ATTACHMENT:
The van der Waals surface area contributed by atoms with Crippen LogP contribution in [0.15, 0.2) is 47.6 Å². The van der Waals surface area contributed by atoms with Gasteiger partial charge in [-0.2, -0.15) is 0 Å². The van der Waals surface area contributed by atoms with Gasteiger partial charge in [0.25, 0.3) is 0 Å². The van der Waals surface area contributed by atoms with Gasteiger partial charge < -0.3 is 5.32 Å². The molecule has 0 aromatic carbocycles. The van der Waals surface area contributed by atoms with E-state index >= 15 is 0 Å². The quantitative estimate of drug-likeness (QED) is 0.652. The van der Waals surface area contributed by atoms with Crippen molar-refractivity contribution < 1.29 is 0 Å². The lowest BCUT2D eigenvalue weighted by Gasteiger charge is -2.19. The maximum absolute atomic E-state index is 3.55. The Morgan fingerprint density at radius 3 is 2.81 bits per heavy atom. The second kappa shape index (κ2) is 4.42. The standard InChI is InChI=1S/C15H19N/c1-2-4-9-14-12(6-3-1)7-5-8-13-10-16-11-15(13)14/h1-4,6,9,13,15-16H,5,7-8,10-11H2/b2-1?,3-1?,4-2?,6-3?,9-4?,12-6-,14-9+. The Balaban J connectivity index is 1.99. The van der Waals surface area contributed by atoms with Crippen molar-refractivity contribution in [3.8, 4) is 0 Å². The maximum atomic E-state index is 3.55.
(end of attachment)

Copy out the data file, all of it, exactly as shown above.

The van der Waals surface area contributed by atoms with Crippen LogP contribution in [0.15, 0.2) is 47.6 Å². The van der Waals surface area contributed by atoms with Gasteiger partial charge in [-0.2, -0.15) is 0 Å². The van der Waals surface area contributed by atoms with Gasteiger partial charge in [0.25, 0.3) is 0 Å². The van der Waals surface area contributed by atoms with Gasteiger partial charge < -0.3 is 5.32 Å². The molecule has 0 aromatic carbocycles. The van der Waals surface area contributed by atoms with E-state index >= 15 is 0 Å². The quantitative estimate of drug-likeness (QED) is 0.652. The van der Waals surface area contributed by atoms with Crippen molar-refractivity contribution < 1.29 is 0 Å². The lowest BCUT2D eigenvalue weighted by Gasteiger charge is -2.19. The maximum absolute atomic E-state index is 3.55. The Morgan fingerprint density at radius 3 is 2.81 bits per heavy atom. The second kappa shape index (κ2) is 4.42. The standard InChI is InChI=1S/C15H19N/c1-2-4-9-14-12(6-3-1)7-5-8-13-10-16-11-15(13)14/h1-4,6,9,13,15-16H,5,7-8,10-11H2/b2-1?,3-1?,4-2?,6-3?,9-4?,12-6-,14-9+. The Balaban J connectivity index is 1.99. The van der Waals surface area contributed by atoms with Crippen molar-refractivity contribution in [3.8, 4) is 0 Å². The maximum atomic E-state index is 3.55.